Eastern Michigan University saves historical markers; UMP book shows what’s at stake

by Heather Newman on June 3, 2010

More book details The Michigan Historical Marker Program appeared doomed after budget cuts dictated the end of its $50,000 annual budget. That is, until Eastern Michigan University stepped in this spring and volunteered to have its graduate students do the fact checking and writing of the summaries that appear on the signs, which are paid for by local communities.

The Detroit News and multiple other sources reported the change, noting that the program receives 20-30 requests annually, and that the Michigan History Foundation will serve as the administrative agency.

Laura Rose Ashlee is the editor of Traveling Through Time: A Guide to Michigan’s Historical Markers, which describes 1,500 markers throughout the state. She authored more than 500 markers while at the State Historic Preservation Office.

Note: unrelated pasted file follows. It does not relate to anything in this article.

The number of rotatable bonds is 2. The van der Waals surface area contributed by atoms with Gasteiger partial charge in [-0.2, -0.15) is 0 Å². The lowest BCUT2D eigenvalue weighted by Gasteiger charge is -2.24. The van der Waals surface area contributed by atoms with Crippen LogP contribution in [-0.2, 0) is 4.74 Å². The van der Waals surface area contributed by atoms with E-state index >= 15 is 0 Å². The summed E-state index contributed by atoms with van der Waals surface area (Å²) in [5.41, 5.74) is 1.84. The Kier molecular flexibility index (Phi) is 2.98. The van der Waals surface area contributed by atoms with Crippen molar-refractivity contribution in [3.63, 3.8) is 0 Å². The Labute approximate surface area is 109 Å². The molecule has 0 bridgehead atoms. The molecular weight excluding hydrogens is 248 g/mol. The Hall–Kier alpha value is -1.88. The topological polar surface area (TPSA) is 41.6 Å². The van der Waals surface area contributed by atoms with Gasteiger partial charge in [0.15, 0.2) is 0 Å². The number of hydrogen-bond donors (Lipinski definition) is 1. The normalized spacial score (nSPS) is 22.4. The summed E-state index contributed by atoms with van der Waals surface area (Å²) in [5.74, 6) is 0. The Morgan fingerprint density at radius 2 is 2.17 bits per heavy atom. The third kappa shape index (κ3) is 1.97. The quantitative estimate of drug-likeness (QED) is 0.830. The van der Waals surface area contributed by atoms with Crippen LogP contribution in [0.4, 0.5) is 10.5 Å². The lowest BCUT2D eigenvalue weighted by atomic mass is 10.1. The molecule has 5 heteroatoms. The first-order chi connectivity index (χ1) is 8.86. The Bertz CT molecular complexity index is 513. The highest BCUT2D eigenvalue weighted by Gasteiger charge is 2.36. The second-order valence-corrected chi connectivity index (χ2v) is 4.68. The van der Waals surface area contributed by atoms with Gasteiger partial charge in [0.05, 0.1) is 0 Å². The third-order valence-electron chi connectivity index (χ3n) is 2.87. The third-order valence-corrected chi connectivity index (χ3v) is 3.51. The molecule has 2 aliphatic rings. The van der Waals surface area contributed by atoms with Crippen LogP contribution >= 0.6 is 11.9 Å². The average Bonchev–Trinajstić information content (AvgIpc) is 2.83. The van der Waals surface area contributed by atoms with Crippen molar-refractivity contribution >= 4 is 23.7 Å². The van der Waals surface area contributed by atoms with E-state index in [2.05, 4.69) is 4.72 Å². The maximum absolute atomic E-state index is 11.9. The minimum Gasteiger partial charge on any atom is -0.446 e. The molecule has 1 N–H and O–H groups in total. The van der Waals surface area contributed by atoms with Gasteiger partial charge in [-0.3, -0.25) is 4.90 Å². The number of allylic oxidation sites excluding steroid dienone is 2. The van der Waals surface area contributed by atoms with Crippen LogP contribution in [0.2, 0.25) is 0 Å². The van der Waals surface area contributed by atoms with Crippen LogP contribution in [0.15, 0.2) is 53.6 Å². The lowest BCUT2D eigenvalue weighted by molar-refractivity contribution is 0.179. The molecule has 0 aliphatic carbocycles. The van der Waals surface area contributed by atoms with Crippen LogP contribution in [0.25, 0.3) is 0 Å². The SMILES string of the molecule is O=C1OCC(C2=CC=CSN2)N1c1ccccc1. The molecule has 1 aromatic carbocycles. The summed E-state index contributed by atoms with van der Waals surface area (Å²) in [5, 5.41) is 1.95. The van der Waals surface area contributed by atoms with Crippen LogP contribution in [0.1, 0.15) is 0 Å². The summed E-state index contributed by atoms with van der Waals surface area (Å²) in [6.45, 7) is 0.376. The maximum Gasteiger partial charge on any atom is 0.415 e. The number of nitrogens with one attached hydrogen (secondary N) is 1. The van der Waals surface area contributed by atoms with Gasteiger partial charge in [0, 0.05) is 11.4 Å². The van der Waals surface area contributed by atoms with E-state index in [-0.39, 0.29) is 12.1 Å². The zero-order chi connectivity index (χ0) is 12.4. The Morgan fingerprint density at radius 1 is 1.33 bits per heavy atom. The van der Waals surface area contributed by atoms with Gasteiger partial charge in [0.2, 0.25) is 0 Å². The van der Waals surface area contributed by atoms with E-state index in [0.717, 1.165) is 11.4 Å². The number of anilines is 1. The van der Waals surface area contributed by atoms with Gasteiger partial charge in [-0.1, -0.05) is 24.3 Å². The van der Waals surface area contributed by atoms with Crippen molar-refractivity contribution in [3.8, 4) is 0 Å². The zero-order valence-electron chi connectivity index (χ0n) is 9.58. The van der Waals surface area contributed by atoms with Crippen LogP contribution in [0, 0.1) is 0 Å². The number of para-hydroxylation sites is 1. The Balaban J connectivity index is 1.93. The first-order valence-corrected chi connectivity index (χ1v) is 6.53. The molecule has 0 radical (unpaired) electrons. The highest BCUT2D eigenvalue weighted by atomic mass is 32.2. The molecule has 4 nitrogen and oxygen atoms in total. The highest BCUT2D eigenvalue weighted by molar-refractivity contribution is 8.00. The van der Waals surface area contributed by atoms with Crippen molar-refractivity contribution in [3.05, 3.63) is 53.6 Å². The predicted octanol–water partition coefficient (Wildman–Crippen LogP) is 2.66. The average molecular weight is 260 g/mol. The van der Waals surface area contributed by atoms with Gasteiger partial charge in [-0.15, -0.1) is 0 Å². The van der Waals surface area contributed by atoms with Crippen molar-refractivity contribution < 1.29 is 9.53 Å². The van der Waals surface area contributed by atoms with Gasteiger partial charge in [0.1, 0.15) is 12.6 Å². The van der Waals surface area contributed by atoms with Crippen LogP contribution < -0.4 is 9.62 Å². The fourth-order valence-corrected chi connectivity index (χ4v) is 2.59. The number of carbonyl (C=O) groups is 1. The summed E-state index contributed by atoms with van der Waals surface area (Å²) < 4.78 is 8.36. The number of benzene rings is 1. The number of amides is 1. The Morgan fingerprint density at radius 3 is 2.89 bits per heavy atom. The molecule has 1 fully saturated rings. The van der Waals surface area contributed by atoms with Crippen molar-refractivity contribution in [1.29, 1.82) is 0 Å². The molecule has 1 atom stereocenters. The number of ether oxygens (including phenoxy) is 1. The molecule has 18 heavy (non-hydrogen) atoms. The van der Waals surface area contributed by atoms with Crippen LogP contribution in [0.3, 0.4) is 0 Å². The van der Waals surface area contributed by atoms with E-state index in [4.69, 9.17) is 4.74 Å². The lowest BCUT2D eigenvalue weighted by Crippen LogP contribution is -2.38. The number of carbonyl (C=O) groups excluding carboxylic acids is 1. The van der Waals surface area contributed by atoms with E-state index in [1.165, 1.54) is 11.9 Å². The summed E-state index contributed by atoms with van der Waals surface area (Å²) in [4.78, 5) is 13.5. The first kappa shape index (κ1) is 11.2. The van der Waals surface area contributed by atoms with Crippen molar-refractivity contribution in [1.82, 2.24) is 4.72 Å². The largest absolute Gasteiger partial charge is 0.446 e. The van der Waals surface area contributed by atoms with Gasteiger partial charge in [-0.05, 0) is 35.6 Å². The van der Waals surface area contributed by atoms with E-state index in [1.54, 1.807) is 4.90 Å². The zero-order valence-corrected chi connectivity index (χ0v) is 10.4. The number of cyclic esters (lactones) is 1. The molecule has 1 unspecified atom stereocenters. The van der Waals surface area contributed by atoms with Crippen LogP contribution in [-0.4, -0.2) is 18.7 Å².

“Many markers honor the lives of prominent Michiganians, but they also tell us about lesser known pioneers, and Native Americans, and women, and minorities who helped shape our towns and thus the state,” she wrote. “Most of the markers focus on subjects that pre-date the twentieth century. . . .

“When I became the historical marker coordinator in 1988 I quickly realized how important markers are to the people who apply for them and to many of the people who read them. Citizens drive Michigan’s historical marker program. . . .

“Markers and their related historic sites connect us to those who came before. . . . It’s about continuity. It’s about education. It’s about fostering understanding for what people experienced as they built lives, communities, industries, and a nation. It’s about appreciation for what we have now. And, it’s about doing something to build an appreciation for history so that people who read the markers now and in the future will also feel connected to those who came before.”

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